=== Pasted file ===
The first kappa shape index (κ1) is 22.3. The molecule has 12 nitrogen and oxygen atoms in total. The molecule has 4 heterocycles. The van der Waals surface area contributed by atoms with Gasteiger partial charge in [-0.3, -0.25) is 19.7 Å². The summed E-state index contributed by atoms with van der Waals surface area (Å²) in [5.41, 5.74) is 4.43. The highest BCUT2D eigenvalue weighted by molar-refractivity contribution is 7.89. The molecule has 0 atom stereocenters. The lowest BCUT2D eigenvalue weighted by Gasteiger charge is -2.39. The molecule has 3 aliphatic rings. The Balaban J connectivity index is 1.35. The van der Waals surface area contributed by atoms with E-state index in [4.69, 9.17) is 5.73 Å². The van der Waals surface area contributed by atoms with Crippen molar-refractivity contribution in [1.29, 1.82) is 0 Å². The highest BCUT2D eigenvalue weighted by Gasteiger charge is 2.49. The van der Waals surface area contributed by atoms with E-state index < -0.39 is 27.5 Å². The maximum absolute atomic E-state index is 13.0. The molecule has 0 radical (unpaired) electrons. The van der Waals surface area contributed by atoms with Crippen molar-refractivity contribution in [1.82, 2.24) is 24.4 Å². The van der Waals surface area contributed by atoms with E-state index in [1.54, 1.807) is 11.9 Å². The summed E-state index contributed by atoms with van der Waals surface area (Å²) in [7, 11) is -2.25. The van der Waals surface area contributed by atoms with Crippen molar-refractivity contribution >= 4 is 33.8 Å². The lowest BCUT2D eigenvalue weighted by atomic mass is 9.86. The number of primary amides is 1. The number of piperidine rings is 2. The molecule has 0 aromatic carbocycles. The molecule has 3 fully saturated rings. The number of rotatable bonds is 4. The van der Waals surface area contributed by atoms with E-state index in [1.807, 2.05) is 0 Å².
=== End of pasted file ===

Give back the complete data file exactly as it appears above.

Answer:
The first kappa shape index (κ1) is 22.3. The molecule has 12 nitrogen and oxygen atoms in total. The molecule has 4 heterocycles. The van der Waals surface area contributed by atoms with Gasteiger partial charge in [-0.3, -0.25) is 19.7 Å². The summed E-state index contributed by atoms with van der Waals surface area (Å²) in [5.41, 5.74) is 4.43. The highest BCUT2D eigenvalue weighted by molar-refractivity contribution is 7.89. The molecule has 0 atom stereocenters. The lowest BCUT2D eigenvalue weighted by Gasteiger charge is -2.39. The molecule has 3 aliphatic rings. The Balaban J connectivity index is 1.35. The van der Waals surface area contributed by atoms with E-state index in [4.69, 9.17) is 5.73 Å². The van der Waals surface area contributed by atoms with Crippen molar-refractivity contribution in [1.29, 1.82) is 0 Å². The highest BCUT2D eigenvalue weighted by Gasteiger charge is 2.49. The van der Waals surface area contributed by atoms with E-state index < -0.39 is 27.5 Å². The maximum absolute atomic E-state index is 13.0. The molecule has 0 radical (unpaired) electrons. The van der Waals surface area contributed by atoms with Crippen molar-refractivity contribution in [1.82, 2.24) is 24.4 Å². The van der Waals surface area contributed by atoms with E-state index in [1.54, 1.807) is 11.9 Å². The summed E-state index contributed by atoms with van der Waals surface area (Å²) in [7, 11) is -2.25. The van der Waals surface area contributed by atoms with Crippen molar-refractivity contribution >= 4 is 33.8 Å². The lowest BCUT2D eigenvalue weighted by atomic mass is 9.86. The number of primary amides is 1. The number of piperidine rings is 2. The molecule has 0 aromatic carbocycles. The molecule has 3 fully saturated rings. The number of rotatable bonds is 4. The van der Waals surface area contributed by atoms with E-state index in [1.807, 2.05) is 0 Å².